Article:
Friday, August 20, 2010

In History: Mary Vaux Walcott

This is the 39th post in a weekly feature here at Spare Candy, called "In History." Some posts might be little more than a photo, others full on features. If you have any suggestions for a person or event that should be featured, or would like to submit a guest post or cross post, e-mail me at rosiered23 (at) sparecandy (dot) com.

Mary Vaux Walcott was born in Philadelphia in 1860, and is perhaps best known for two things: one, her watercolor paintings of wildflowers, and two, being married to Charles Doolittle Walcott, the Secretary of the Smithsonian Institution. The latter is mostly important because Mary often traveled with him on his projects, working on her art while with him, and because the Smithsonian published a five-volume book of her paintings in 1925, titled "North American Wild Flowers." The work included 400 colored lithographic prints. The Smithsonian also published her "Illustrations of American Pitcherplants" in 1935, with 15 illustrations.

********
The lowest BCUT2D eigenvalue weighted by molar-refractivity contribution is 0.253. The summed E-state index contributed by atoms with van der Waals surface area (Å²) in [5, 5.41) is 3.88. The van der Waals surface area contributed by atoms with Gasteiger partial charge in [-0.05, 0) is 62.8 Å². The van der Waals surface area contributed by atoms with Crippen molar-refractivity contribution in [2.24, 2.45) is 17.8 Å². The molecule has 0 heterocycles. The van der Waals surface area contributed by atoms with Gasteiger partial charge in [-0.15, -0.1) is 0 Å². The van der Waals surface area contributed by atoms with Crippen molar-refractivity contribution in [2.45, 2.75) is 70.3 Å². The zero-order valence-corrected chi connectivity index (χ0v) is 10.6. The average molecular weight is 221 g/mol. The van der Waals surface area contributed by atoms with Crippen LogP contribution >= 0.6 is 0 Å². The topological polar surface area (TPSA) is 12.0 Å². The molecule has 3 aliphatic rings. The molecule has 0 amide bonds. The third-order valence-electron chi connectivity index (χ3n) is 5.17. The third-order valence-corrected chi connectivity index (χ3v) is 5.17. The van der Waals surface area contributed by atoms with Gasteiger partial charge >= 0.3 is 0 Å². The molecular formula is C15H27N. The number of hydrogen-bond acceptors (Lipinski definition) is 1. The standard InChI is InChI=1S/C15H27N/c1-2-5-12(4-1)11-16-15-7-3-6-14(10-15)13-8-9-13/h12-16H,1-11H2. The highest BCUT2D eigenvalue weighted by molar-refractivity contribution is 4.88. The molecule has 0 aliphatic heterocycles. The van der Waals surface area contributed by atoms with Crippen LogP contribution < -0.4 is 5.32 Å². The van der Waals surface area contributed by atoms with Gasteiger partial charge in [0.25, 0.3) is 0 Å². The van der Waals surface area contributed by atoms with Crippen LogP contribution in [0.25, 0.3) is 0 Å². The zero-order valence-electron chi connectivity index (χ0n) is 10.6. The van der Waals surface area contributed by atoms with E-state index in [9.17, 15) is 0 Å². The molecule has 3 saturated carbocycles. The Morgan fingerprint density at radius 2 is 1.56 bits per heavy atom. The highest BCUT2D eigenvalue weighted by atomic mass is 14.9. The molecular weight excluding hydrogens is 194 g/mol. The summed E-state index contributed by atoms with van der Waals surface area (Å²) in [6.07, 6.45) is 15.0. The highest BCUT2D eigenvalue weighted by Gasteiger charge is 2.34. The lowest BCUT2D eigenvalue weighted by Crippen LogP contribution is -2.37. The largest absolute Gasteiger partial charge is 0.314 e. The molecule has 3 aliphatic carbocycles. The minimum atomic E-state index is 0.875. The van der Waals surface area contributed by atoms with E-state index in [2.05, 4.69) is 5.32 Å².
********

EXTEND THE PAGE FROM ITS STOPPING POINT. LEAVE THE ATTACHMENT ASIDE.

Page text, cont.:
Walcott served on the federal Board of Indian Commissioners, from 1927 to 1932. In 1933, she was elected president of the Society of Woman Geographers. A mountain in Jasper National Park, Alberta, Canada, is named Mount Mary Vaux after her. (How cool is that?!)

Butterfly Pea (Clitoria mariana), 1934, Mary Vaux Walcott

You can see many of Walcott's watercolors here.

Photos courtesy of the Smithsonian Institute (top, bottom).

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